Women smokers are far more likely to be killed by their habit today than they were in the 1960s, a major study has found.
The increased risk greatly outweighs improvements in medicine that have cut death rates among the majority of the population in the past 50 years.
In the 1960s, smoking raised a woman's chances of dying from lung cancer by 2.7 times. By the period 2000 to 2010 this had surged to a 25.7-times' higher level of risk.
Paradoxically, there could be a link between higher death rates and the rise in popularity of milder, "light" cigarettes, according to study leader Dr Michael Thun, from the American Cancer Society.
He said: "The steep increase in risk among female smokers has continued for decades after the serious health risks from smoking were well established, and despite the fact that women predominantly smoked cigarette brands marketed as lower in tar and nicotine.
"So not only did the use of cigarette brands marketed as 'light' and 'mild' fail to prevent a large increase in risk in women, it also may have exacerbated the increase in deaths from chronic obstructive lung disease in male smokers, since the diluted smoke from these cigarettes is inhaled more deeply into the lungs of smokers to maintain the accustomed absorption of nicotine."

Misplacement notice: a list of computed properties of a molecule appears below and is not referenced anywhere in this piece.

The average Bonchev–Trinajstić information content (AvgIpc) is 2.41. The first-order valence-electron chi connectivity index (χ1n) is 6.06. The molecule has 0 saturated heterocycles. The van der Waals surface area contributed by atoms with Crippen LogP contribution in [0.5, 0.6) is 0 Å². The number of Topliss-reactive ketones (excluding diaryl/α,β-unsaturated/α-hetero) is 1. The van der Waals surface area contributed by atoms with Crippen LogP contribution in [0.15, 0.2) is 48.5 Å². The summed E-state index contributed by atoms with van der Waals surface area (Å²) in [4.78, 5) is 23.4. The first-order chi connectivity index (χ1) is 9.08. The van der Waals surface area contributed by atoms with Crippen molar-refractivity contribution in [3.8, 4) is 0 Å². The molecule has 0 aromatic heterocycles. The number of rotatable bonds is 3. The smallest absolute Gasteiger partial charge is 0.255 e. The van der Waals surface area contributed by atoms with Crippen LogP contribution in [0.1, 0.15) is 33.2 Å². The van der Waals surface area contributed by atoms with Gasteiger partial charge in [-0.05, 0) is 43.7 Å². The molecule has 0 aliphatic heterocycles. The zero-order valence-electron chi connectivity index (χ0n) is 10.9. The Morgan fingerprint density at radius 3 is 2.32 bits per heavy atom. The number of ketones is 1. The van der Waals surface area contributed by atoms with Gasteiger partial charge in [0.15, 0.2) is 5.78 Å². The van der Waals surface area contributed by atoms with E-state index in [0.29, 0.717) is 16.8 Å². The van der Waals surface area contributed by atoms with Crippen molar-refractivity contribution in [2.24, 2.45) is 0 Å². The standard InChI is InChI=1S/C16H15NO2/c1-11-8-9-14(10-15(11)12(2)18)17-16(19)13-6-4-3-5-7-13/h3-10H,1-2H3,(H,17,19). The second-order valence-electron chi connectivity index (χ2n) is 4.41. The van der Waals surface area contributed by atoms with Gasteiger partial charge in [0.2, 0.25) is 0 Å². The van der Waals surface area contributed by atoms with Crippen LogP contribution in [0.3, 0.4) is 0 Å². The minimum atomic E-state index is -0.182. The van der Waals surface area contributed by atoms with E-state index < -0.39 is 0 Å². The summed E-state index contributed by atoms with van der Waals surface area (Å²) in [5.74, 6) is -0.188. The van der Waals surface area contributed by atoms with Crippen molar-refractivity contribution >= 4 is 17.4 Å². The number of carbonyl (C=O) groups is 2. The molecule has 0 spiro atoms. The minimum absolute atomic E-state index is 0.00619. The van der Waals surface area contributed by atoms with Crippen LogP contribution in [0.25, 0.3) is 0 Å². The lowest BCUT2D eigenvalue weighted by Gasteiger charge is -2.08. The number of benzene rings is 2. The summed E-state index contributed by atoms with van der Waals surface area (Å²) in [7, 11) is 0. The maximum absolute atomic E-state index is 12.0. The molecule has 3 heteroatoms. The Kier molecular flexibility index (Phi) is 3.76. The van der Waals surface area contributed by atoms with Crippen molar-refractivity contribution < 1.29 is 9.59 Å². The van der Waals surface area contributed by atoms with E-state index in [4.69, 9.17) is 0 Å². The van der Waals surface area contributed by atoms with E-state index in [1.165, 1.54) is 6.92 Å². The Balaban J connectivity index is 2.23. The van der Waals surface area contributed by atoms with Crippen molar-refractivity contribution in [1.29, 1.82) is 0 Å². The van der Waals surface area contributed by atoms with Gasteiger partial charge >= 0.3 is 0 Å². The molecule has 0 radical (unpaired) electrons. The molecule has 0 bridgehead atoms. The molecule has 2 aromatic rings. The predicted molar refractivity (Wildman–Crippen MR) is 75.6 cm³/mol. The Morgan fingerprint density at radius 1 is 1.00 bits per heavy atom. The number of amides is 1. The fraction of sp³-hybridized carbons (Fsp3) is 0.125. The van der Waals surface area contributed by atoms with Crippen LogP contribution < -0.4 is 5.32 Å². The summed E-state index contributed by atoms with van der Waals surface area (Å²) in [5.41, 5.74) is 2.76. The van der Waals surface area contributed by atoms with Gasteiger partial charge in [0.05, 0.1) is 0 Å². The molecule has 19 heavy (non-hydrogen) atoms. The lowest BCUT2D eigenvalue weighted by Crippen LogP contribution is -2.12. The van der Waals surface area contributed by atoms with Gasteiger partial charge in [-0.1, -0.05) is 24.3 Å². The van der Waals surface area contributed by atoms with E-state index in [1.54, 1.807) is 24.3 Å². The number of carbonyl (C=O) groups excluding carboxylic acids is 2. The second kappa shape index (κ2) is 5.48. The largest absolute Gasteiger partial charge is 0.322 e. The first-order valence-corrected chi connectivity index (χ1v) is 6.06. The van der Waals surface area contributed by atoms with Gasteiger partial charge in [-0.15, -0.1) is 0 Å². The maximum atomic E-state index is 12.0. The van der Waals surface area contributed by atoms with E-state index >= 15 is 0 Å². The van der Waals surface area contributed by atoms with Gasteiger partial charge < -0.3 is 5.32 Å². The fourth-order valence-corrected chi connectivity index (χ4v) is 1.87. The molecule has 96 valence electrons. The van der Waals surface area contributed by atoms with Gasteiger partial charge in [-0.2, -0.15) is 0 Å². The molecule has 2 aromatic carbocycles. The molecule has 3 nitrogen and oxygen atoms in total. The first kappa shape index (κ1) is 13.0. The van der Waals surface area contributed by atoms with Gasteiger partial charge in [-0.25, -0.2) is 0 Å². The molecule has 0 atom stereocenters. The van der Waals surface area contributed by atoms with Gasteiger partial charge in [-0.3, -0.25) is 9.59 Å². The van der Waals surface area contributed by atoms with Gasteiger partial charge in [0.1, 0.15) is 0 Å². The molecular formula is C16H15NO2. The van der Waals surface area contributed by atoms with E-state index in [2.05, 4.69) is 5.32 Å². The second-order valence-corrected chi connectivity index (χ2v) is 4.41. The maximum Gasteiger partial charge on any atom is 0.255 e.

Women smokers today start their habit earlier than they did generations ago, and until recently smoked more cigarettes per day. Tobacco use among women peaked in the 1980s, having an impact that was felt years later.
The study involved more than 2.2 million men and women aged 55 and older and included data from 1959 to 2010.
The findings strongly confirm the claim that "if women smoke like men, they will die like men", say the researchers.
Quitting smoking at any age dramatically reduces death rates from all major diseases caused by smoking, the study found.